About 16 months ago, I wrote NewsGator platform roadmap – where are we going? It’s a little hard to believe it’s been that long…it seems like yesterday. In any case, though, it’s about time to talk about this again, as we’ve come a long way in these last 16 months, and we’ve got a lot of exciting things planned. And it’s worth pointing out that everything I said we were going to do last time, we’ve done…so the roadmap track record is 100%. :-)
I’ve been working on this post for a while, and finally hit on the problem that’s kept me from finishing it sooner. There has been so much going on these past 16 months, in so many different business lines, that most folks aren’t aware of all of it – and this makes talking about the roadmap difficult. So in this first part of the roadmap, I’m going to take a look back – and try to give you a baseline with which I can talk in part II about where we’re going. Hopefully this won’t sound like a commercial – that’s not the intent; I just want to give you the background against which the forward-looking post will make more sense.
So let’s get started!
NewsGator Inbox, FeedDemon, NetNewsWire
What can I say about these products in the last year? NewsGator Inbox got its shiny new name, and a completely revamped synchronization system where just about everything is synchronized. FeedDemon and NetNewsWire joined the NewsGator family, and both have since had new releases (2.0 and 2.1 respectively) that add synchronization and other online-supported features. It’s been a busy time for all of these apps…and frankly, I’ve been floored with the excitement level surrounding these products – it hasn’t let up even a little.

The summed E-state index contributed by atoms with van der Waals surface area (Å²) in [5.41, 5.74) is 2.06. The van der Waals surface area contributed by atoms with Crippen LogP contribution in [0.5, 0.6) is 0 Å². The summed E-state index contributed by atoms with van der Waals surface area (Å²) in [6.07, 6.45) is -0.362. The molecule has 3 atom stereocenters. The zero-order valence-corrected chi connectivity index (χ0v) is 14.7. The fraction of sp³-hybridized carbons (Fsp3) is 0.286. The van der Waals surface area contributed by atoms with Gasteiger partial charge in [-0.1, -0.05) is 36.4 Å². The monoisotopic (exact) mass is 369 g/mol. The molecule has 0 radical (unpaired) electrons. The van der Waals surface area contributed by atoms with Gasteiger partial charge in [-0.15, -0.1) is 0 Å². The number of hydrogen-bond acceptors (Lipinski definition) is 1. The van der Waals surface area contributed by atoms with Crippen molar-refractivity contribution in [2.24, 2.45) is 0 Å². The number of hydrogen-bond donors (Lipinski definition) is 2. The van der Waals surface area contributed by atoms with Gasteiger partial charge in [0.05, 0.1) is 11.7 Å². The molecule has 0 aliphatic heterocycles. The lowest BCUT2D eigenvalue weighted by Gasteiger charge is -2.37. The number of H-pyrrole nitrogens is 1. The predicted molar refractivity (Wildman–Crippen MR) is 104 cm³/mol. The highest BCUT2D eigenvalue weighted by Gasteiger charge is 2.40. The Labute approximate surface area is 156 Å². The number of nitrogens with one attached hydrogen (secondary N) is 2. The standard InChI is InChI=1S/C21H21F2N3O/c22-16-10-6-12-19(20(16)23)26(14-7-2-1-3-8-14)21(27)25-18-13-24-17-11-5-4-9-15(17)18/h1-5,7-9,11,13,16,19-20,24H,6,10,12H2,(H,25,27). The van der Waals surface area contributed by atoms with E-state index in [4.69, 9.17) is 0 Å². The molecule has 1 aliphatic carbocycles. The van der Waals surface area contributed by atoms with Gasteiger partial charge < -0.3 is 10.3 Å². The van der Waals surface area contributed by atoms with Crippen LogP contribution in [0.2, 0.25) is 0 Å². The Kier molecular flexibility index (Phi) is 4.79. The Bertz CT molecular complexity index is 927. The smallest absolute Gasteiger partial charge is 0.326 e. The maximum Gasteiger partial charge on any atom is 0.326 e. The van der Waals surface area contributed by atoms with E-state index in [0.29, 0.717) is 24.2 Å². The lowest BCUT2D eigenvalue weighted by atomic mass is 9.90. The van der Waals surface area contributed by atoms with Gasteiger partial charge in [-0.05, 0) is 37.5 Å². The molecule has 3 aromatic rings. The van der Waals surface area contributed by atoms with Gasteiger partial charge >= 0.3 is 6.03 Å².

The synchronization is now tight and fast. We’re on our third-generation sync platform, and it behaves exactly the way you think it would. Read a post in FeedDemon, and it shows up read in NetNewsWire. And mobile. And the web. And…well, you get it. We’ve had a few hiccups with this system (including a fairly significant outage), but we think we’re past the worst of it. And even with the occasional problem, the net gain for the user from this system is worth it, at least according to most of the feedback we get.
I’ve said many times that part of our product strategy is to have an awesome user experience on every platform. People have asked why we didn’t just build a cross-platform client application in java or something, that would run on every platform. Well, we’ve taken a different strategy. Rather than take a lowest-common-denominator approach with a single application, we’ve instead chosen to have best-of-breed on every platform. FeedDemon (for Windows), NetNewsWire (for Mac OS X), and Inbox (for Outlook) all provide this kick-ass experience in their respective environments, and each is the market leader in its segment.